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Increased reinvestment since the Hitachi Metals acquisition has meant revamped operations across Waupaca Foundry’s U.S. facilities.


in owning foundries or expanding foundries. We were not core to their business.”


Te Budd Company, a U.S.-based


manufacturing conglomerate, had owned Waupaca Foundry since 1968 and acted as a middleman between the casting operations and the German parent company. But that company was dismantled in 2007, leaving Wau- paca Foundry under direct oversight from TyssenKrupp. Expenditures that used to take days


now required months for approval. Additionally, with massive amounts of capital directed to its steel opera- tions, TyssenKrupp reduced available resources for the metalcasting facilities. Not only that, return on investment for approved projects was expected to be relatively quick. “A lot of strategic advancements stopped during the recession,” Gigante said. “The focus was on the short-term.” By May 2011, TyssenKrupp announced plans to divest its iron cast- ing division to reduce debt and refocus


20 | MODERN CASTING April 2016


on emerging markets. Te next year, the German conglomerate sold Wau- paca Foundry to KPS Capital Partners, a New York-based private equity firm. The new ownership focused on a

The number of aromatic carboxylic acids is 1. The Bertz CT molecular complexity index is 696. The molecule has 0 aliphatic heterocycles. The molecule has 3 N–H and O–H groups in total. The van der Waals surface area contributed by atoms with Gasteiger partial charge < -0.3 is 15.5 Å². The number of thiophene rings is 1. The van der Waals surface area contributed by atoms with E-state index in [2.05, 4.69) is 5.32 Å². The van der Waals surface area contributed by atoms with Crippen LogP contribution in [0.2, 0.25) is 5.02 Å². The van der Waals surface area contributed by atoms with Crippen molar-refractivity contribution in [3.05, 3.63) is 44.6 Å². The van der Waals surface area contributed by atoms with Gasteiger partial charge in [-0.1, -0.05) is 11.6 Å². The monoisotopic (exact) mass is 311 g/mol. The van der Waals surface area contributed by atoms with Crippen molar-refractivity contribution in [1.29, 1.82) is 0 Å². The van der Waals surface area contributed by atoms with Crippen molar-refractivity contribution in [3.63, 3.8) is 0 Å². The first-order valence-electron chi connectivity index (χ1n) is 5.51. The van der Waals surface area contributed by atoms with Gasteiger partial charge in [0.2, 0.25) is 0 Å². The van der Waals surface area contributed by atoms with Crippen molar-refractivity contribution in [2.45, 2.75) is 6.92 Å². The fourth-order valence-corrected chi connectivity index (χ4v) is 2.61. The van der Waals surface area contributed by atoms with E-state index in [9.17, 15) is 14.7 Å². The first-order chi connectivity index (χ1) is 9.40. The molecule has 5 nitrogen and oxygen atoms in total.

variety of manufacturing facilities, including one small metalcaster, but Waupaca Foundry was its larg- est metalcasting operation by far. Waupaca Foundry management’s excitement about the transition was tempered by suspicions associated with private equity. “We were extremely nervous,” Gigante said. “We worried about assets going out of the company. I thought investment might be reduced even further.” Such hesitation, however, proved


unfounded. KPS increased annual reinvestment—in excess of $40 million after falling to roughly $15 million under TyssenKrupp. Additionally, KPS allowed Waupaca Foundry’s management to operate more freely with minimal oversight. “Tings happen quickly in [the pri- vate equity] world,” Gigante said. “On


our very first day of [KPS] ownership, they approved a project for a new molding line. … Most of our proposals could be approved with a phone call.” Tough investment increased, ROI was expected in less than five years, extending the timeline compared to previous ownership’s while still limit- ing projects to the short- and mid- term. Waupaca Foundry continued to grow coming out of the recession, but KPS began exploring an exit from the metalcasting industry while forecasts called for moderate growth. After exploring a select group of potential buyers for the casting business, KPS reached a deal with Hitachi Metals Ltd. in August 2014. “We needed to add capacity to pro-


duce iron castings,” said Eiji Nakano, managing officer, Hitachi Metals. “Te American market is much stronger than in Japan, so we wanted to acquire iron foundries in the U.S.” Te acquisition, with the new


parent company well established in metalcasting, signaled greater stability for the customers of Waupaca Foundry


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